Public atrocities always attract some kind of political reaction. Generally, the more brutal the atrocity, the harsher the reaction. It is understandable from the perspective of political responsibility. So when defenceless people are mercilessly attacked by gunmen as punishment for their satirical views, a very visible reaction is to be expected. However, political reactions to grave situations need not only visibility but measured thinking and careful decision-making. The reaction to a violent and criminal act can often have more far-reaching implications than the act itself, leading to an escalation of violence. At the same time, doing nothing to protect citizens from harm is not a responsible option. As with many political decisions, securing public safety is a balancing exercise of robustness and restraint.
You know a matter is serious when a top international tribunal takes upon itself to change the course of society. This year, three rulings of the Court of Justice of the European Union, the highest judicial authority of the EU, show its grave concern for the data-hungry world in which we live and its desire to change it. Each of these rulings targets a different audience – the state, the corporate world and the citizen – but all of them uphold the role of privacy as a right that is threatened by our tech-driven existence. The effects of these decisions go beyond the pure legal technicalities of interpreting European data protection law because their consistent message is that society as a whole, in the EU and elsewhere, should be less tolerant of and more concerned about our dependence on data.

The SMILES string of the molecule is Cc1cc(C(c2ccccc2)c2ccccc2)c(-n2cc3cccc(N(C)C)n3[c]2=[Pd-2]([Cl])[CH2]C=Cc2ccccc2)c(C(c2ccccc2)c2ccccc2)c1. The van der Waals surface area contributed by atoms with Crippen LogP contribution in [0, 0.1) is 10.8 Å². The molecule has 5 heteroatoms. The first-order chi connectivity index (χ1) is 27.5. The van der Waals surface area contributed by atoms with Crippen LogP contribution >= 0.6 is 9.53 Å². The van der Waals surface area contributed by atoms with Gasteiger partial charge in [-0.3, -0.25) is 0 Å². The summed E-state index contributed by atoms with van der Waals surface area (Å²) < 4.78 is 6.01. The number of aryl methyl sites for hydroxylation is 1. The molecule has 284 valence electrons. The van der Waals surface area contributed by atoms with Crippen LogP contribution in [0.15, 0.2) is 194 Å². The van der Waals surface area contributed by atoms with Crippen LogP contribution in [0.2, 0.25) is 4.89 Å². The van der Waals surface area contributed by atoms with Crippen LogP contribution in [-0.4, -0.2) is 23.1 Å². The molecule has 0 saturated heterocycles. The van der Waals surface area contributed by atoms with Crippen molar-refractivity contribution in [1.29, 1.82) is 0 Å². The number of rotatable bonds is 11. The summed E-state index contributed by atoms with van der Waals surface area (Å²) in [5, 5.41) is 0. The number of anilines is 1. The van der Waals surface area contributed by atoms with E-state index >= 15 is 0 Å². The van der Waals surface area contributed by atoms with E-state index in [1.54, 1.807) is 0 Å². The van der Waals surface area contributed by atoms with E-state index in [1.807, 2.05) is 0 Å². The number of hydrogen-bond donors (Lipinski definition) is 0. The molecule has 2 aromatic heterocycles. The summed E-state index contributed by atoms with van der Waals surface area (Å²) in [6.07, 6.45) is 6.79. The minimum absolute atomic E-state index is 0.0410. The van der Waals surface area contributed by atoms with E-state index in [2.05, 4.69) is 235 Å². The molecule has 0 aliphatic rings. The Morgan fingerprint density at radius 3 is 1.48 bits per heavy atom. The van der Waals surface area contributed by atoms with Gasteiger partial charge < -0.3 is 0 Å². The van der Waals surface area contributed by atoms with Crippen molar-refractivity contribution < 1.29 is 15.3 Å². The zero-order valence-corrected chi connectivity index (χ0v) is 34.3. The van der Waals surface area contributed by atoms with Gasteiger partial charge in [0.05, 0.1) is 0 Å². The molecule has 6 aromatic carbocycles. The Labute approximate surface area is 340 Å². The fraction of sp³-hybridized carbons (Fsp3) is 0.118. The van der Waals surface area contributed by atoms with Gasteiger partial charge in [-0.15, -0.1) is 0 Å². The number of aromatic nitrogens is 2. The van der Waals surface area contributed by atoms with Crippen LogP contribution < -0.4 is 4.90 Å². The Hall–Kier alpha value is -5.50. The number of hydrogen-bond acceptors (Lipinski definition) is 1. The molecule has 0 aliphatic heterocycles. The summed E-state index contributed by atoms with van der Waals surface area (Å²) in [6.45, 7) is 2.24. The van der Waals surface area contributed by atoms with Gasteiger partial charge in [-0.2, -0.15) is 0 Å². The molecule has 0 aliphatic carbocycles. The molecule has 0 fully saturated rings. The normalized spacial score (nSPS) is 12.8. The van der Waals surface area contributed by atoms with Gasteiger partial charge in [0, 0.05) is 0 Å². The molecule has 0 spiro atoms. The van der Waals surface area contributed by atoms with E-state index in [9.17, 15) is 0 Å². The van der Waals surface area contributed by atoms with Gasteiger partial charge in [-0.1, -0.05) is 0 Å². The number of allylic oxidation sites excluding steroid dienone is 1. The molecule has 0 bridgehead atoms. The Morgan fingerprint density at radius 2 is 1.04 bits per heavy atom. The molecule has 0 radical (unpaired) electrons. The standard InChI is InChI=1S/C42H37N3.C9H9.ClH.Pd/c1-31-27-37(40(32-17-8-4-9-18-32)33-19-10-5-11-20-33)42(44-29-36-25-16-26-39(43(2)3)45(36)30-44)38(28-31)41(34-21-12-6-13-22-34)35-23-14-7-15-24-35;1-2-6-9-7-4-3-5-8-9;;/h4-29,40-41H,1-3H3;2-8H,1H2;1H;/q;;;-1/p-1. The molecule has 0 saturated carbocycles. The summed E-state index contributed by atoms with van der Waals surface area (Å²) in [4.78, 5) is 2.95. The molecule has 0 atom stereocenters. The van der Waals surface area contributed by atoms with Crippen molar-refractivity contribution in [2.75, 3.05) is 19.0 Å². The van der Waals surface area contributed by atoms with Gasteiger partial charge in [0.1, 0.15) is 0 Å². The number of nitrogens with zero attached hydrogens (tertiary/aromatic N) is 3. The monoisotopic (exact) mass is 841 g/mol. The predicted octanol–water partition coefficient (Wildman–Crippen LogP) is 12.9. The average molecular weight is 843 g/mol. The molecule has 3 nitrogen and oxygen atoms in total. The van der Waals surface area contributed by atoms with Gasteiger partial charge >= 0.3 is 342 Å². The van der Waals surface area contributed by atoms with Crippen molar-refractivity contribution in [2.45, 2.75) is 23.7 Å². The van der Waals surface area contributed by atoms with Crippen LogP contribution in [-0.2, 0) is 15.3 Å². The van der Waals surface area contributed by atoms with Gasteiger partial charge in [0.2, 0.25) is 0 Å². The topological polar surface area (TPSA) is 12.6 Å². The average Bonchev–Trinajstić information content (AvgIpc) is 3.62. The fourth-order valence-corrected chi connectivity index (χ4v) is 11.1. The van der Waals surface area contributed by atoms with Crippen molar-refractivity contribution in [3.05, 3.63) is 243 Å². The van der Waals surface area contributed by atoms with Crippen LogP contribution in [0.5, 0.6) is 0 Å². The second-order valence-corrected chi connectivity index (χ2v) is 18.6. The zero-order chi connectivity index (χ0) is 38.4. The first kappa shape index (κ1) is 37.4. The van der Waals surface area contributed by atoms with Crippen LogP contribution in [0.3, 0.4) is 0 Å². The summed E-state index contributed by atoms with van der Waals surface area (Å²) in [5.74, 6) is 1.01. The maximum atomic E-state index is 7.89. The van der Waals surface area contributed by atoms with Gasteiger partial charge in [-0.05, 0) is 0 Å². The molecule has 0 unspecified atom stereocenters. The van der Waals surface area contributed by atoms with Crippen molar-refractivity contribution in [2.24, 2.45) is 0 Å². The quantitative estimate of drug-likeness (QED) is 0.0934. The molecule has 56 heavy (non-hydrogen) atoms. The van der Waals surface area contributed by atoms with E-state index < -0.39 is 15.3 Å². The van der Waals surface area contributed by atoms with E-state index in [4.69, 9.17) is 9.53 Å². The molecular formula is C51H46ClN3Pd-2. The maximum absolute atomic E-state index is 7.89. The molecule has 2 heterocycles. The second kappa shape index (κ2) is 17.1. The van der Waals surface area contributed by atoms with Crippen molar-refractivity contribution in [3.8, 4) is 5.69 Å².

On 10 July, the UK government announced cross-party backing for emergency legislation designed to ensure that the police and security services can continue to access communications data held by communications service providers for the purpose of investigating criminal activity and protecting national security. This is in response to the recent European Court of Justice judgment of 8 April 2014 in joined cases (C-293/12 Digital Rights Ireland & C-594/12 Seitlinger) which declared the Data Retention Directive (2006/24/EC) invalid.
In a decision rendered on 8 April 2014, the European Court of Justice (ECJ) declared the Data Retention Directive invalid. The Court’s decision was grounded on its conclusion that, by requiring the retention of the data falling within the scope of the Directive, and by allowing the competent national authorities to access those data, the Directive interferes in a particularly serious manner with the fundamental rights to respect for private life and to the protection of personal data.
Winston Maxwell, a partner in Hogan Lovells’ Paris Office prepared this entry. On July 13, 2010 the EU’s Article 29 Data Protection Working Party adopted a report (http://ec.europa.eu/justice_home/fsj/privacy/docs/wpdocs/2010/wp172_en.pdf ) describing how ISPs and telecom carriers retain traffic data for law enforcement purposes in Europe. The European Data Retention Directive 2006/24/EC (http://eur-lex.europa.eu/LexUriServ/LexUriServ.do?uri=CELEX:32006L0024:EN:HTML) was supposed to harmonize national […]